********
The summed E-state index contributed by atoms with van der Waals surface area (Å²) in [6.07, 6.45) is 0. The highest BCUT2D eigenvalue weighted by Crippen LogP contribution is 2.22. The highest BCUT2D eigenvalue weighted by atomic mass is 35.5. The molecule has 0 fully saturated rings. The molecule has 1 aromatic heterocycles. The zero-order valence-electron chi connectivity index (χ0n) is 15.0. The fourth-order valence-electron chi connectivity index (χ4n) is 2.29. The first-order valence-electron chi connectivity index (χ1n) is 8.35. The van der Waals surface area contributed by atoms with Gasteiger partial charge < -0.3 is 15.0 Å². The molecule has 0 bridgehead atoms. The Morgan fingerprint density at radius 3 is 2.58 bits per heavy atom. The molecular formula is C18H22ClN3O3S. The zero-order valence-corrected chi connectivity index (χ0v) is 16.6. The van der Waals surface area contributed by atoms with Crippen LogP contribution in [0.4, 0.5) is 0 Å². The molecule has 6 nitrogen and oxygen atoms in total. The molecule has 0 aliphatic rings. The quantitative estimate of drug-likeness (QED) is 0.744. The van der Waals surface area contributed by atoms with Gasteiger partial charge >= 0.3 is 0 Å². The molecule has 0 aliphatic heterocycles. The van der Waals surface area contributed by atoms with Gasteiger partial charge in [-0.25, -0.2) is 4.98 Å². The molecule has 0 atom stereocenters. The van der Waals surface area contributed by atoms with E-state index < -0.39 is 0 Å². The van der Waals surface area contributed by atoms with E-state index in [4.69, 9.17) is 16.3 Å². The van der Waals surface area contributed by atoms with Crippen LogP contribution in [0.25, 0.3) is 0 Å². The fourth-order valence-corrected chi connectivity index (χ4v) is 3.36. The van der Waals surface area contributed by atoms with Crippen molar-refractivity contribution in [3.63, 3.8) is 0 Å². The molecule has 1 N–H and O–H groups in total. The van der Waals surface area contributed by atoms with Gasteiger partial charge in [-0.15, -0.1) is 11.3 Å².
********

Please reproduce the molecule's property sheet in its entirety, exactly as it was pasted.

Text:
The summed E-state index contributed by atoms with van der Waals surface area (Å²) in [6.07, 6.45) is 0. The highest BCUT2D eigenvalue weighted by Crippen LogP contribution is 2.22. The highest BCUT2D eigenvalue weighted by atomic mass is 35.5. The molecule has 0 fully saturated rings. The molecule has 1 aromatic heterocycles. The zero-order valence-electron chi connectivity index (χ0n) is 15.0. The fourth-order valence-electron chi connectivity index (χ4n) is 2.29. The first-order valence-electron chi connectivity index (χ1n) is 8.35. The van der Waals surface area contributed by atoms with Gasteiger partial charge < -0.3 is 15.0 Å². The molecule has 0 bridgehead atoms. The Morgan fingerprint density at radius 3 is 2.58 bits per heavy atom. The molecular formula is C18H22ClN3O3S. The zero-order valence-corrected chi connectivity index (χ0v) is 16.6. The van der Waals surface area contributed by atoms with Crippen LogP contribution in [0.4, 0.5) is 0 Å². The molecule has 6 nitrogen and oxygen atoms in total. The molecule has 0 aliphatic rings. The quantitative estimate of drug-likeness (QED) is 0.744. The van der Waals surface area contributed by atoms with Gasteiger partial charge >= 0.3 is 0 Å². The molecule has 0 aliphatic heterocycles. The van der Waals surface area contributed by atoms with Gasteiger partial charge in [-0.25, -0.2) is 4.98 Å². The molecule has 0 atom stereocenters. The van der Waals surface area contributed by atoms with E-state index < -0.39 is 0 Å². The van der Waals surface area contributed by atoms with E-state index in [4.69, 9.17) is 16.3 Å². The van der Waals surface area contributed by atoms with Crippen LogP contribution in [0.25, 0.3) is 0 Å². The fourth-order valence-corrected chi connectivity index (χ4v) is 3.36. The van der Waals surface area contributed by atoms with Crippen molar-refractivity contribution in [3.63, 3.8) is 0 Å². The molecule has 1 N–H and O–H groups in total. The van der Waals surface area contributed by atoms with Gasteiger partial charge in [-0.15, -0.1) is 11.3 Å².